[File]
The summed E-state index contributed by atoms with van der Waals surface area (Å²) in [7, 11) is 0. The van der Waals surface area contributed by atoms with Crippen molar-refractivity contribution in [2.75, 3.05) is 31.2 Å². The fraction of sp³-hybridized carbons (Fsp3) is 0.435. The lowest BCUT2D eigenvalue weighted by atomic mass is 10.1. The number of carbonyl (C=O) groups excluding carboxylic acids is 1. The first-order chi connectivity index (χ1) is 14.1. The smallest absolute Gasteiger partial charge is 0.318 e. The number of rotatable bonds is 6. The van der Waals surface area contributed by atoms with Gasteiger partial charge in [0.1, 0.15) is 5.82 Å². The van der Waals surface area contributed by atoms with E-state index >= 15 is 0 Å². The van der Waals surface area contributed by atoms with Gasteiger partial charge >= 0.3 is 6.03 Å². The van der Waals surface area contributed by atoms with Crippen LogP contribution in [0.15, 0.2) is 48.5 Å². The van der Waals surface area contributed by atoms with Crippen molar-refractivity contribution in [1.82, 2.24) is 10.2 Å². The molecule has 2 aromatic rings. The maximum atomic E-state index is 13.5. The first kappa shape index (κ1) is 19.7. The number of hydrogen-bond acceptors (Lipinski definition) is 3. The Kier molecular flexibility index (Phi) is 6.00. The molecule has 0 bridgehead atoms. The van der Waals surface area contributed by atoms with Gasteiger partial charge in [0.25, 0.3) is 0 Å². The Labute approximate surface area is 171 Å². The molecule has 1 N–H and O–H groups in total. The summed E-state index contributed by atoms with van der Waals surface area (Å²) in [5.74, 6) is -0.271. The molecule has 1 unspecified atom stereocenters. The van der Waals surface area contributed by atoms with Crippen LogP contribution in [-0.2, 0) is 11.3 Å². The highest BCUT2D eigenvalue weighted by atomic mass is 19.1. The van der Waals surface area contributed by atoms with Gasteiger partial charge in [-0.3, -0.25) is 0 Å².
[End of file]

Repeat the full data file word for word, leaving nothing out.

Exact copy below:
The summed E-state index contributed by atoms with van der Waals surface area (Å²) in [7, 11) is 0. The van der Waals surface area contributed by atoms with Crippen molar-refractivity contribution in [2.75, 3.05) is 31.2 Å². The fraction of sp³-hybridized carbons (Fsp3) is 0.435. The lowest BCUT2D eigenvalue weighted by atomic mass is 10.1. The number of carbonyl (C=O) groups excluding carboxylic acids is 1. The first-order chi connectivity index (χ1) is 14.1. The smallest absolute Gasteiger partial charge is 0.318 e. The number of rotatable bonds is 6. The van der Waals surface area contributed by atoms with Gasteiger partial charge in [0.1, 0.15) is 5.82 Å². The van der Waals surface area contributed by atoms with E-state index >= 15 is 0 Å². The van der Waals surface area contributed by atoms with Gasteiger partial charge >= 0.3 is 6.03 Å². The van der Waals surface area contributed by atoms with Crippen LogP contribution in [0.15, 0.2) is 48.5 Å². The van der Waals surface area contributed by atoms with Crippen molar-refractivity contribution in [1.82, 2.24) is 10.2 Å². The molecule has 2 aromatic rings. The maximum atomic E-state index is 13.5. The first kappa shape index (κ1) is 19.7. The number of hydrogen-bond acceptors (Lipinski definition) is 3. The Kier molecular flexibility index (Phi) is 6.00. The molecule has 0 bridgehead atoms. The van der Waals surface area contributed by atoms with Gasteiger partial charge in [0.25, 0.3) is 0 Å². The Labute approximate surface area is 171 Å². The molecule has 1 N–H and O–H groups in total. The summed E-state index contributed by atoms with van der Waals surface area (Å²) in [5.74, 6) is -0.271. The molecule has 1 unspecified atom stereocenters. The van der Waals surface area contributed by atoms with Crippen LogP contribution in [-0.2, 0) is 11.3 Å². The highest BCUT2D eigenvalue weighted by atomic mass is 19.1. The van der Waals surface area contributed by atoms with Gasteiger partial charge in [-0.3, -0.25) is 0 Å².